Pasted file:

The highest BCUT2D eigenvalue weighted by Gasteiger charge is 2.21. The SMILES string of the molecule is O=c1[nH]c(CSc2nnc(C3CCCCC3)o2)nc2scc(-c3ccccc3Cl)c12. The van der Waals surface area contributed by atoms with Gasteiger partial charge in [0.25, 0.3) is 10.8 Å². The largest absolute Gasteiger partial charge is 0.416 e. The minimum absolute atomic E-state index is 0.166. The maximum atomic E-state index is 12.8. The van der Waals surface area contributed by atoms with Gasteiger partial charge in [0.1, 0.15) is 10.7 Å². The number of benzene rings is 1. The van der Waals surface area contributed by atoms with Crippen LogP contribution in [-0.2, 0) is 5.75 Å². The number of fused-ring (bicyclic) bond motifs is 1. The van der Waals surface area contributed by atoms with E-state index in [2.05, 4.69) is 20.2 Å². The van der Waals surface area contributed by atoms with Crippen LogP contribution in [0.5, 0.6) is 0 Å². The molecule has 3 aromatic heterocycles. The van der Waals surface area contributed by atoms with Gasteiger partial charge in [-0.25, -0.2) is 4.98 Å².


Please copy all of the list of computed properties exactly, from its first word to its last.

The highest BCUT2D eigenvalue weighted by Gasteiger charge is 2.21. The SMILES string of the molecule is O=c1[nH]c(CSc2nnc(C3CCCCC3)o2)nc2scc(-c3ccccc3Cl)c12. The van der Waals surface area contributed by atoms with Gasteiger partial charge in [0.25, 0.3) is 10.8 Å². The largest absolute Gasteiger partial charge is 0.416 e. The minimum absolute atomic E-state index is 0.166. The maximum atomic E-state index is 12.8. The van der Waals surface area contributed by atoms with Gasteiger partial charge in [0.1, 0.15) is 10.7 Å². The number of benzene rings is 1. The van der Waals surface area contributed by atoms with Crippen LogP contribution in [-0.2, 0) is 5.75 Å². The number of fused-ring (bicyclic) bond motifs is 1. The van der Waals surface area contributed by atoms with E-state index in [2.05, 4.69) is 20.2 Å². The van der Waals surface area contributed by atoms with Crippen LogP contribution in [0.5, 0.6) is 0 Å². The molecule has 3 aromatic heterocycles. The van der Waals surface area contributed by atoms with Gasteiger partial charge in [-0.25, -0.2) is 4.98 Å².